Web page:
Overall a good starter book for ceremonial magick lite, so to speak.
Like many books of its era, it suffers from fear mongering passages and lots of opinions stated as facts ex Law of Rebound as objective fact, projection of contemporary human morality on deities, very specific ideas on spirit elementals, bashing the left hand path etc
Other problems include ill-advised practices, such as suggesting one bathe with malachite, malachite being a toxic mineral that dissolves in water, as well as dripping perfume into a stream as offerings to Ondines, which seems more like a great way to piss off water spirits for polluting their streams with synthetic chemicals.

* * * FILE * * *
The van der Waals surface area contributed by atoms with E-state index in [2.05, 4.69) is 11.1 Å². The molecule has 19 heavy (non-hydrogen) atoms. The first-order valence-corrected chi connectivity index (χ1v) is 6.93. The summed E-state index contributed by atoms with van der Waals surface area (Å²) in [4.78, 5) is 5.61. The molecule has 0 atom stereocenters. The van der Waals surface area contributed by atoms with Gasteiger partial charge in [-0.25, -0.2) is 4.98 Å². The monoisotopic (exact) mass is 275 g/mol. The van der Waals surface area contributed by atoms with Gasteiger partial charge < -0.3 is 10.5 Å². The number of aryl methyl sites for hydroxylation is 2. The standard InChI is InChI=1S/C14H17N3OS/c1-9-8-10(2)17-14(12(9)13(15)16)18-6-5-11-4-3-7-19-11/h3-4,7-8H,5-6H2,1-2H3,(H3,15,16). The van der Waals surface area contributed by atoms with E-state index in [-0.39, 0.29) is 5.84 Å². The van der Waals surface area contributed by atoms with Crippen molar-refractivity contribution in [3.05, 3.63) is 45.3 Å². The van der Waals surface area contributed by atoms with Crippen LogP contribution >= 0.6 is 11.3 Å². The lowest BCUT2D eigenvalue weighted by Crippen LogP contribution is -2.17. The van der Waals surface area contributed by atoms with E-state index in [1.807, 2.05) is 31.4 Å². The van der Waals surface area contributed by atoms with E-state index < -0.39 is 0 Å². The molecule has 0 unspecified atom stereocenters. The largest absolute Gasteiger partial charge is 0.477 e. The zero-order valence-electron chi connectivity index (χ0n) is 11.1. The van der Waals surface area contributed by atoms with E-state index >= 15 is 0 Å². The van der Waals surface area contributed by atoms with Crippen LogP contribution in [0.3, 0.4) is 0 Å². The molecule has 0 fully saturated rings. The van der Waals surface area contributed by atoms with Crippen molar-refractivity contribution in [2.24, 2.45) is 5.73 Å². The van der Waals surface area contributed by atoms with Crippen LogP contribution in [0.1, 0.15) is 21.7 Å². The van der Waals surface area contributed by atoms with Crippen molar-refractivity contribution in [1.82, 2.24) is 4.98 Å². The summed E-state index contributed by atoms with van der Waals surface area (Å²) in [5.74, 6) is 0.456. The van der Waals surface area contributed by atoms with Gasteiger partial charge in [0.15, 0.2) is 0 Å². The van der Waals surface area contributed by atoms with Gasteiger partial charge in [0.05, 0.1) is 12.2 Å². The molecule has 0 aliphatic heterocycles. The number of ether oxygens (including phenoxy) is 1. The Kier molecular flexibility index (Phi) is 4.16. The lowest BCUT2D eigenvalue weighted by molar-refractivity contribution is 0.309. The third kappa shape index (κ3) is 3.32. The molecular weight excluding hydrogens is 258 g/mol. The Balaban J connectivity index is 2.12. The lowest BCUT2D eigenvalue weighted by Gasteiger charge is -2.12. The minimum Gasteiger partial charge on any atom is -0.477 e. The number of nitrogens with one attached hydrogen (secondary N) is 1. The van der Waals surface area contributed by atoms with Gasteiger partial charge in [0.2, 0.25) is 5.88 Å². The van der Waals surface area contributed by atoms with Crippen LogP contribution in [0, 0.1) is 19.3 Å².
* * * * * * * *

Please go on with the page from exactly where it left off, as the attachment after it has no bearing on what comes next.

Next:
It is a very very very Eurocentric and dated understanding of the world and magic ex Asia referred to as the Orient , but if you can look past all that I have read above, it serves as a decent start on a variety of subjects.
I personally enjoyed the dissection of the various planes and their functions towards magical working, and most of the anecdotes the author shares about her experiences. It is nice seeing a book getting down to the nitty gritty of the actual doing process of magick and the struggles one might find on their journey, as opposed to just copy pasting a bunch of spells, giving you brief reasons for their addition and then moving on.